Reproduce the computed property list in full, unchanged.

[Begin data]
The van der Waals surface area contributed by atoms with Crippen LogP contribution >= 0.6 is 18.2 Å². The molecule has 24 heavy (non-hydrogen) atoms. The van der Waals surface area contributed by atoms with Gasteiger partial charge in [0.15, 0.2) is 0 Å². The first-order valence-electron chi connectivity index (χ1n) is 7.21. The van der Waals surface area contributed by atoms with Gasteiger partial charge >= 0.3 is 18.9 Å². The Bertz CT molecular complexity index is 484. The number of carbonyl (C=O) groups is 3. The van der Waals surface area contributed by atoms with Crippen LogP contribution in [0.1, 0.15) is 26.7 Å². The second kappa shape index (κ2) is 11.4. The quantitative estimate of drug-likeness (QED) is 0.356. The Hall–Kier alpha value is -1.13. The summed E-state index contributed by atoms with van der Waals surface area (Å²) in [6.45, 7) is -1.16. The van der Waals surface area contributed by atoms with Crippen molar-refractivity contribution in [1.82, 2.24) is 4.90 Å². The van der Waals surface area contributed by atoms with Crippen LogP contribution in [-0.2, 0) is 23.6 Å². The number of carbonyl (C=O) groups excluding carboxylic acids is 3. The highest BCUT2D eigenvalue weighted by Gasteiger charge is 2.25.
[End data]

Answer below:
The van der Waals surface area contributed by atoms with Crippen LogP contribution >= 0.6 is 18.2 Å². The molecule has 24 heavy (non-hydrogen) atoms. The van der Waals surface area contributed by atoms with Gasteiger partial charge in [0.15, 0.2) is 0 Å². The first-order valence-electron chi connectivity index (χ1n) is 7.21. The van der Waals surface area contributed by atoms with Gasteiger partial charge >= 0.3 is 18.9 Å². The Bertz CT molecular complexity index is 484. The number of carbonyl (C=O) groups is 3. The van der Waals surface area contributed by atoms with Crippen LogP contribution in [0.1, 0.15) is 26.7 Å². The second kappa shape index (κ2) is 11.4. The quantitative estimate of drug-likeness (QED) is 0.356. The Hall–Kier alpha value is -1.13. The summed E-state index contributed by atoms with van der Waals surface area (Å²) in [6.45, 7) is -1.16. The van der Waals surface area contributed by atoms with Crippen molar-refractivity contribution in [1.82, 2.24) is 4.90 Å². The van der Waals surface area contributed by atoms with Crippen LogP contribution in [-0.2, 0) is 23.6 Å². The number of carbonyl (C=O) groups excluding carboxylic acids is 3. The highest BCUT2D eigenvalue weighted by Gasteiger charge is 2.25.